Home » Psychobabble! » The (not so) rational man

The (not so) rational man

Rational man models, as they are referred to by some psychologists, are models used by economists. For most economic theories to work (at least the ones in the past) they must assume that the person in question is acting rationally. I can’t say I’ve met a single person who acts rationally 100% of the time.

What precisely am I talking about when I say, “rational.” Really, I mean devoid of emotion. My emotional states should not have an impact on the choices I make, but we all know that cannot be true!

I will only get these citations correctly cited if someone really bugs me for them, so just listen in for now… Economists use formulas to predict behavior. This is a great idea, but sometimes it can be awfully hard to pin those variables down. One such formula is the expected utility model. Using this tool you are able to compare two alternatives, and the one that has more worth is the one a person will pick.

Scenario 1:

I will give you 100$ in one year, or I will give you 101$ in a year and one day. Which will you choose?

-Almost every single person sampled chooses 101$ in 366 days. When asked, “why not 100 dollars a day earlier,” they reply, “well I’m already waiting a year, what’s one day.”

Scenario 2:

I will give you 100$ now, or 101$ in tomorrow. Which will you choose?

-Almost everyone chooses 100$ now. When asked why, “well I can use that now, one dollar is no big deal.”

That is pretty interesting, I’d say. The expected utility model cannot explain why two different choices are being made. Clearly there is an emotional aspect to this choice, otherwise the same choice would always be made. That doesn’t actually mean the 101$ choice either. As some keen investors could make much more money with 100 dollars today, than 101$ tomorrow. In one case, one day is no big deal, in the other case, one dollar is no big deal. It just goes to show you why psychologists and economists rarely get along. As a fan of social psychology, I’d actually call the difference in explanation a byproduct of post-choice justification. Using this same example, my next post will discet what justification is, and how it came into play in this sitatuon. I know this excessively read blog will have people overflowing with anticipation!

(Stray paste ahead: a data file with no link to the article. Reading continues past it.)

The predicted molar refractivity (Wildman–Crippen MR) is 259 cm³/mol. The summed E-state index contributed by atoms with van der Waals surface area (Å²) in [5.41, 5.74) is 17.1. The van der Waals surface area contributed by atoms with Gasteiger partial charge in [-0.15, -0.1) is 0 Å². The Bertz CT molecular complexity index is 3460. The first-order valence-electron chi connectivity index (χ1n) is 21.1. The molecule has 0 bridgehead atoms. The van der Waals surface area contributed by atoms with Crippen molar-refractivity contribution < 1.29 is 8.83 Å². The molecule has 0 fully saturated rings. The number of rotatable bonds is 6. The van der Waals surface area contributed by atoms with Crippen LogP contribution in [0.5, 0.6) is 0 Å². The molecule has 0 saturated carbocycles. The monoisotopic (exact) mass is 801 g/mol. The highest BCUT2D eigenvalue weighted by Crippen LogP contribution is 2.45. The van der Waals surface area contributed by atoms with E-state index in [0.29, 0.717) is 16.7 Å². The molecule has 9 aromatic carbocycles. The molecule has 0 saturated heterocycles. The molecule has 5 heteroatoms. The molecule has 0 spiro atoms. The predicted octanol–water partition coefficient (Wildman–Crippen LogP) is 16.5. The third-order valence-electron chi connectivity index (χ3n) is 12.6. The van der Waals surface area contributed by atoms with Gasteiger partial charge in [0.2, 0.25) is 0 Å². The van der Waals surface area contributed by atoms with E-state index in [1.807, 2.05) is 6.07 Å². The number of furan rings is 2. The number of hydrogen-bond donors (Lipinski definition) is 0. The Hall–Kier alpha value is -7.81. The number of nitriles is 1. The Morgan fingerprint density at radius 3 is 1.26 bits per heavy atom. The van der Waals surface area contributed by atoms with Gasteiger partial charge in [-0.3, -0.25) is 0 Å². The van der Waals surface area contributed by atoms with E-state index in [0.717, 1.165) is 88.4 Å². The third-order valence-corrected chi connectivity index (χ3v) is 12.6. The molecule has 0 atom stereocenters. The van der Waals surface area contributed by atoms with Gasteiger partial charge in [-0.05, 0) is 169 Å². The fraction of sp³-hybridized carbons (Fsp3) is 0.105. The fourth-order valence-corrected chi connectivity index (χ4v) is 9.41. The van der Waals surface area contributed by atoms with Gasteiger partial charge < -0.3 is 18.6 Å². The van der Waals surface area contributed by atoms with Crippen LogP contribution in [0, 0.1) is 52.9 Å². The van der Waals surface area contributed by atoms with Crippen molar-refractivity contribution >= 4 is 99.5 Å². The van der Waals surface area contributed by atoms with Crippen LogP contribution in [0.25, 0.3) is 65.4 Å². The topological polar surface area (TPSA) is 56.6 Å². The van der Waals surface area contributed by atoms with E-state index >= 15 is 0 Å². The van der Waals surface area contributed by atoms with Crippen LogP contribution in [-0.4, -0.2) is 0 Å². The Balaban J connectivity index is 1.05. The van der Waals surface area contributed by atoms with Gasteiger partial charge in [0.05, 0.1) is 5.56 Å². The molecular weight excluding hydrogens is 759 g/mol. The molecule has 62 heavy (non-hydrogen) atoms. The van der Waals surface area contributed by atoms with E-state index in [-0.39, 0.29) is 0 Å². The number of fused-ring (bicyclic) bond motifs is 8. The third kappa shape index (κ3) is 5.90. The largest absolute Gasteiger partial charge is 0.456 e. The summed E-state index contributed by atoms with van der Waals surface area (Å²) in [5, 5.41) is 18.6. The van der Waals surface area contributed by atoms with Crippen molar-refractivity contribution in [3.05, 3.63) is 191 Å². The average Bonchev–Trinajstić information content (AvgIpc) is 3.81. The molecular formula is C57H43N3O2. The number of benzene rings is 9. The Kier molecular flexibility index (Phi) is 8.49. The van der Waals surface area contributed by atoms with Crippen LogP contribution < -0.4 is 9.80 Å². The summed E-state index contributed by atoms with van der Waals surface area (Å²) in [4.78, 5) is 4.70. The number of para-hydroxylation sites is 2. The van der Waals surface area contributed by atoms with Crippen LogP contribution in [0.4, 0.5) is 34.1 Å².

1 Comment

  1. […] guess how much money they would be comfortable spending in the future. In one of my older posts, the (not so) rational man model, I discussed why people fail to make rational choices between future decisions versus current […]

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